To prepare for roasting, remove the turkey from the plastic packaging, reach in the cavity and pull out the neck (I like to simmer this for stock for the gravy). Pull up the skin from the neck cavity and remove the little bag of giblets--you're on your own there--I'm not a giblet fan, so I discard them. But I know people who live for their giblet gravy, so it's a personal thing. Rinse the turkey and pat it dry with paper towels. Tuck the wing tips under the "shoulders" to keep them from burning. Salt the big cavity thoroughly, then add the sprigs of herbs you have saved and a couple of peeled shallots.
Divide the herb butter into two somewhat equal portions. You will be using half on the raw turkey and you don't the other half to potentially become contaminated, as it will be used later. Take one portion and spread it over the turkey, using a pastry brush or paper towel. Add the 3 tablespoons of flour to the other portion and save for the gravy. Spread the rest of the shallot pieces in the roasting pan around the turkey. Start roasting at 350 degrees. Don't open the oven any more than necessary, but monitor it for color--when the color gets to where you're liking it, cover the breast with foil to protect it from more browning while the internal heat gets to 170 degrees in the thickest part of the thigh. Look at the photo with the foiled turkey--see the thermometer that is in the thigh? It is a type of thermometer that can be left in the turkey as it roasts, giving a read out on a screen that stays outside the oven. Or you can use an "instant read" thermometer, which you insert each time you want to check the temperature. They aren't expensive and worth every penny. You can save the price with one overdone steak.
Now--for the gravy--which is what this post is all about. When you've removed the turkey to the serving plate and tented it with foil to keep it hot, the pan with the juices will look something like this. Hopefully, the sugar in the shallots has done some carmelizing, which adds an amazing color and flavor. If the pan is mostly dry with crusty bits in it, that's great--this will be really flavorful as long as there is no burning. This is one of the challenges of turkeys--so much depends on the oven. Some ovens don't distribute the heat evenly, some oven heats and temperature dials bear no resemblance to each other, and sometimes you have to put the turkey on the lowest rack in order to get it in the oven. Those situations require special treatment. It's really nice to have an oven thermometer that resides in the oven so you can tell really how hot the oven is cooking. Then you can adjust the oven heat to get the results you want. If you have to put the rack really low and the bottom is threatening to burn, add some chicken stock to keep things moist and watch it closely. Put foil over the whole thing to try to equalize the heat if you have to. But back to gravy.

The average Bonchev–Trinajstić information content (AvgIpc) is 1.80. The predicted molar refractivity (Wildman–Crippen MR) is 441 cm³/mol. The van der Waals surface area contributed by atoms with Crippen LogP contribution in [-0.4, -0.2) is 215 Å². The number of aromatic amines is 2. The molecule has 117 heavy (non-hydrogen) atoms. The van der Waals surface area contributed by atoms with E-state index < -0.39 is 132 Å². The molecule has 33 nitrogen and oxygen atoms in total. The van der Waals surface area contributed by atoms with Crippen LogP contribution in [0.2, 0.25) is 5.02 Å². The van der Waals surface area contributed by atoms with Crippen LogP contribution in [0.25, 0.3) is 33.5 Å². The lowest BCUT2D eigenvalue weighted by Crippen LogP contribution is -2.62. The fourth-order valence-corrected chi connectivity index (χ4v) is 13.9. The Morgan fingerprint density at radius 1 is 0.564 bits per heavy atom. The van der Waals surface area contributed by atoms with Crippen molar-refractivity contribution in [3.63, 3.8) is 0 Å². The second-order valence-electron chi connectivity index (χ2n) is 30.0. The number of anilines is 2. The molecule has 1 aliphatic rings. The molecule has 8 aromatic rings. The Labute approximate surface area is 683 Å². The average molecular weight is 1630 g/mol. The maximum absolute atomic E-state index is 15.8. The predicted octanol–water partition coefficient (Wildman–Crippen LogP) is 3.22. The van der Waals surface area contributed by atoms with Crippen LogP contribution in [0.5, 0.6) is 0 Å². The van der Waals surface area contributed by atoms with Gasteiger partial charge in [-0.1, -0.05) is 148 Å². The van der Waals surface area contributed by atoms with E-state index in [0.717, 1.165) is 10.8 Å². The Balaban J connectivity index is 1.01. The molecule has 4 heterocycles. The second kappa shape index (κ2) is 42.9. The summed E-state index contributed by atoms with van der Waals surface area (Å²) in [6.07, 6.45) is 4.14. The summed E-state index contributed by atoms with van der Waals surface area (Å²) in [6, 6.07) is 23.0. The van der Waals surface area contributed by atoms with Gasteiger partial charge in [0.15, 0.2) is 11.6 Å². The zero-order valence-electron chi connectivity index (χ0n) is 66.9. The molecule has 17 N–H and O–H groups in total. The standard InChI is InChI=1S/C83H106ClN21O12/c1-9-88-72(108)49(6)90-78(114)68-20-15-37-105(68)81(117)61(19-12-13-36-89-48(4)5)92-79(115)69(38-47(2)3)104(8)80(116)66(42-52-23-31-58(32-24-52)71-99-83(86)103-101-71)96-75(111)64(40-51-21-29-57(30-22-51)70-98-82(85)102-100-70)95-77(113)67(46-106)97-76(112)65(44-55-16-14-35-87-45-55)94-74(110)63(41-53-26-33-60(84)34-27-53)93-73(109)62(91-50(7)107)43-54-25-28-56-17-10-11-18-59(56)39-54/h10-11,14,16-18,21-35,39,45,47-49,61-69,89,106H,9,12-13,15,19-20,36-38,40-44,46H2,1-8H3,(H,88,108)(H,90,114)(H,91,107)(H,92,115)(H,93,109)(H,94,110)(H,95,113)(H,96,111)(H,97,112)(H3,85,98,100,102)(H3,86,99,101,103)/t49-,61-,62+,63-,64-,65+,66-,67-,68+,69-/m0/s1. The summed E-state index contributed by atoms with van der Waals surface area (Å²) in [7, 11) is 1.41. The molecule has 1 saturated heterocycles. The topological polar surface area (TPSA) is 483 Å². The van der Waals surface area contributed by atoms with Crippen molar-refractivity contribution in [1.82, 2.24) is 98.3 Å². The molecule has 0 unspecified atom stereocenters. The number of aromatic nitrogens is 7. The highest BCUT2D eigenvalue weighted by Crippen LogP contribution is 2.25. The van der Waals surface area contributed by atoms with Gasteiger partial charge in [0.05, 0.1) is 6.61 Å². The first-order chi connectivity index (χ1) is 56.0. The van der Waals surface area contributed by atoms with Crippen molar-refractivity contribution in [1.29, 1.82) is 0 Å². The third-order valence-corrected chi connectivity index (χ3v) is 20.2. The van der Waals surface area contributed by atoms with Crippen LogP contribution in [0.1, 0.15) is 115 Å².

If you're lucky, you can put your roasting pan on the stovetop to make the gravy, as you want all of those yummy crusty bits to end up in the gravy. Add a quart of chicken stock to the pan and bring it to a boil, stirring to release any drippings. Then pour it through a strainer. If your family likes the flavor, the roasted shallots can be added back to the gravy where an immersion blender will smooth them nicely. Some people reserve the shallots to add to other dishes. But somewhere you end up with a measurable amount of gravy base. So here's the secret my grandmother taught me back in the early 70's.
Figure 1 1/2 servings per pound on a 16 lb turkey (a 22 lb turkey might go to 2 servings/lb and a 10 lb baby might only be 1). So that means we can plan for 24 standard servings of meat from the 16-lb bird. Then you'll need 1/3 to 1/2 cup of gravy per serving. So imagine all of your people around the dinner table and think of how they pour gravy--if there are a lot of adults and they like a lot of gravy, figure 1/2 cup per serving. Otherwise figure 1/3 cup of gravy per serving of meat. So 1/3 cup each serving x 24 servings says I would need 8 cups of gravy. Or 12 cups if I want 1/2 cup per person. So skim the fat from your gravy base and add enough chicken broth or stock to get to the number of cups you need. (This is where the broth from the cooked neck comes in). You might need to add some paste chicken base to boost the flavor. Anyway, season to taste, then start to thicken.** The pressure is on--it seems like there are hundreds of hungry eyes looking at the turkey, then you, then the turkey. This is where you need to feel secure and in control. Sprinkle the Ultra Gel® into the gravy base gradually, while stirring with a wire whisk. Continue adding until it coats the spoon. You will see a lovely clear-colored gravy because it is a cornstarch gravy. For general gravy-making, you can stop here and serve it up. But there ARE people in the world whole like the opaqueness of a flour gravy, and in deference to them, and because extra butter and herbs are really tasty, we can add the remaining herb/butter/flour mixture and bring to a boil for some truly beautiful gravy. There isn't enough flour to thicken this much gravy, but the combination of cornstarch and flour is really amazing. (Disclaimer here--the gravy really isn't this dark--the light isn't as good for photos.)